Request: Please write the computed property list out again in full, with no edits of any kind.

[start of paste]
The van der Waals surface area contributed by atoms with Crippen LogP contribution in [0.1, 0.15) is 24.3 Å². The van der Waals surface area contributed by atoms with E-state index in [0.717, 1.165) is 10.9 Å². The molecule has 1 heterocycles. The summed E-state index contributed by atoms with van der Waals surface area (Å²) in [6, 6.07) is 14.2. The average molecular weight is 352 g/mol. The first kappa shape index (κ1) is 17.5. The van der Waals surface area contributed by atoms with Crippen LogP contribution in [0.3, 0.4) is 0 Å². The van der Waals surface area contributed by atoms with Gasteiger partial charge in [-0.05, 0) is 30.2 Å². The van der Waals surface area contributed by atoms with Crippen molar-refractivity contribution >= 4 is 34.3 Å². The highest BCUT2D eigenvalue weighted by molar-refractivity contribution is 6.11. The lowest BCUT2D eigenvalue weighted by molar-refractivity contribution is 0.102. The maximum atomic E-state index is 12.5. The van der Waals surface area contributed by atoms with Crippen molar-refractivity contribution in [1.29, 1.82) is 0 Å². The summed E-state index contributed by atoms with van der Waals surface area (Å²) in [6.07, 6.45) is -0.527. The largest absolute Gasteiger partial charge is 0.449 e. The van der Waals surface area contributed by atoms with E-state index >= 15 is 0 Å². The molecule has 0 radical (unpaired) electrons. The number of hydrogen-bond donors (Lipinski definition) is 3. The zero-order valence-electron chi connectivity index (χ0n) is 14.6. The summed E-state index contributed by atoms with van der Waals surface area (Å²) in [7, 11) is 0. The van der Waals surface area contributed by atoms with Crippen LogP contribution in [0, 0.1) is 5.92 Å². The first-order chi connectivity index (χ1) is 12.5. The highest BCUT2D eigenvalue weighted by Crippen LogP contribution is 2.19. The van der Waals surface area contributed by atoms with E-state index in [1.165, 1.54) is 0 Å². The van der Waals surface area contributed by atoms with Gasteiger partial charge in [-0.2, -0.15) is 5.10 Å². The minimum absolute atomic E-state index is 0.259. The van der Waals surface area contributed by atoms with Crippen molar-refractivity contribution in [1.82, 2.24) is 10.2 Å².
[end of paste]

The van der Waals surface area contributed by atoms with Crippen LogP contribution in [0.1, 0.15) is 24.3 Å². The van der Waals surface area contributed by atoms with E-state index in [0.717, 1.165) is 10.9 Å². The molecule has 1 heterocycles. The summed E-state index contributed by atoms with van der Waals surface area (Å²) in [6, 6.07) is 14.2. The average molecular weight is 352 g/mol. The first kappa shape index (κ1) is 17.5. The van der Waals surface area contributed by atoms with Crippen LogP contribution in [0.3, 0.4) is 0 Å². The van der Waals surface area contributed by atoms with Gasteiger partial charge in [-0.05, 0) is 30.2 Å². The van der Waals surface area contributed by atoms with Crippen molar-refractivity contribution >= 4 is 34.3 Å². The highest BCUT2D eigenvalue weighted by molar-refractivity contribution is 6.11. The lowest BCUT2D eigenvalue weighted by molar-refractivity contribution is 0.102. The maximum atomic E-state index is 12.5. The van der Waals surface area contributed by atoms with Crippen molar-refractivity contribution in [1.29, 1.82) is 0 Å². The summed E-state index contributed by atoms with van der Waals surface area (Å²) in [6.07, 6.45) is -0.527. The largest absolute Gasteiger partial charge is 0.449 e. The van der Waals surface area contributed by atoms with E-state index >= 15 is 0 Å². The molecule has 0 radical (unpaired) electrons. The number of hydrogen-bond donors (Lipinski definition) is 3. The zero-order valence-electron chi connectivity index (χ0n) is 14.6. The summed E-state index contributed by atoms with van der Waals surface area (Å²) in [7, 11) is 0. The van der Waals surface area contributed by atoms with Crippen LogP contribution in [0, 0.1) is 5.92 Å². The first-order chi connectivity index (χ1) is 12.5. The highest BCUT2D eigenvalue weighted by Crippen LogP contribution is 2.19. The van der Waals surface area contributed by atoms with E-state index in [1.165, 1.54) is 0 Å². The van der Waals surface area contributed by atoms with Gasteiger partial charge in [-0.2, -0.15) is 5.10 Å². The minimum absolute atomic E-state index is 0.259. The van der Waals surface area contributed by atoms with Crippen molar-refractivity contribution in [1.82, 2.24) is 10.2 Å².